There is no question that Target Date Funds have become popular options in Group Retirement Plans because they really make investment decisions simple which is important when there is little professional guidance from an advisor.
What are target date funds?
Target date funds are supposed to be the simple maintenance free investment solution. All you have to do is pick a target date that is theoretically close to your retirement and everything else is done for you:
- The asset allocation is done for you
- Rebalancing the allocation is done you
- Shifting the asset allocation according to time horizon is done for you as well
Who are they for?
One of the biggest problems in the Workplace Savings Programs like Group RRSPs and Pensions is the lack of involvement from plan members. Many studies have shown that although Workplace programs help facilitate retirement savings, there is low awareness, lack of knowledge and a lot of apathy.
Jason is 42 years old and has saved very little in RRSPs because most of his income to this point has gone to servicing debt and raising children. He has just accepted a new managment position with a company that is offering a group RRSP program. The employer is helping him to achive his desired savings rate of 12% by matching contributions up to 5%. In essence, Jason is investing 7% and his employer is contributing 5%.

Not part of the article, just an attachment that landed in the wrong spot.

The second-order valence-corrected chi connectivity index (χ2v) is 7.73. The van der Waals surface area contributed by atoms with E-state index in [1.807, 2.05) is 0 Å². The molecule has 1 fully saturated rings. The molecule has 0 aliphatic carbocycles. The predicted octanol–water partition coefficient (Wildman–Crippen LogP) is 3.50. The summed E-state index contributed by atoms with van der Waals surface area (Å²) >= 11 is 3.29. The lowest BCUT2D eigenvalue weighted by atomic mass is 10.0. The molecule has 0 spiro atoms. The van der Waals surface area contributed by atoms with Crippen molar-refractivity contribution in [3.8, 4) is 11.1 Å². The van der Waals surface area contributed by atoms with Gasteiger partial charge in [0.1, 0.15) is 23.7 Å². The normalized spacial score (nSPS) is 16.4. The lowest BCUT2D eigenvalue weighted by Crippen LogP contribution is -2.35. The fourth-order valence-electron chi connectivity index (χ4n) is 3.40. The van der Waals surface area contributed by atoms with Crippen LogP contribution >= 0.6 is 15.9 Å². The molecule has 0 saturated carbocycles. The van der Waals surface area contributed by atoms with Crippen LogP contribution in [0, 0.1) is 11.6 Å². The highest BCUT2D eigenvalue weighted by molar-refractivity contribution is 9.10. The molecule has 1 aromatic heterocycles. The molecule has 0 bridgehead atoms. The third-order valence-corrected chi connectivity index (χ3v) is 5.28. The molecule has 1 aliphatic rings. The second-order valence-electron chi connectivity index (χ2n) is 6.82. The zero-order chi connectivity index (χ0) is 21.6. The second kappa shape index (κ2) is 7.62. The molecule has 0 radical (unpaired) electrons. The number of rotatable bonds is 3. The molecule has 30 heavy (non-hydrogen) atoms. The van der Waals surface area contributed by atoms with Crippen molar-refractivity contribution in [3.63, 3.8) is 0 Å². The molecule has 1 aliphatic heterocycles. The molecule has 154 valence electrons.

Like many of his fellow employees, Jason has no experience investing so is looking for a simple solution. One of the options in the plan is the target date funds so Jason chooses the fund that has a target date closest to his retirement date which is 18 years away. Jason chooses the 2030 fund which is now 19 years away.
Here’s how the 2030 fund works. The current asset allocation of the fund is 65% equities and 35% fixed income. As Jason gets closer to retirement, the 2030 fund will automatically adjust that allocation to be more conservative. For example in 10 years, the allocation may be only 50% equities and 50% fixed income.
Most Target Date Funds also have a rebalancing mechanism. This rebalancing mechanism will bring back the mix to this changing allocation when market movements take the fund off course. For example, if the target mix is 65% equities and 35% fixed income and the markets take off and now the equities represent 68% of the portfolio, the rebalancing mechanism will take some profits and bring the equity exposure back to 65%.
Not all Target Date Funds are created equal
Despite the merits of these Target Date funds, investors should be careful about employing a completely passive investment approach. No matter how easy or simple Target Date Funds make investing, it’s critical that investors do not completely ignore their portfolios. I love the quote from Suze Orman, “Once you take care of your money, it will in turn take care of you.”
Even Target Date Funds should be monitored and reviewed from time to time. Make sure you look at your statements to see how the fund is doing. Make sure you check the allocation from time to time especially the closer you get to retirement. Make sure you know the fees of the fund. Some Target Date funds are really expensive compared to others. An lastly, make sure you understand the unique details of every plan. It’s a competitive world out there and different companies are offering different competitive features to try to carve their own competitive niche. Just remember that Target Date Fund make investing easier but it you should not ignore them completely.
The irony of this message it the more you look at your investments and take care of them the less you may need the low maintenance of a target date fund.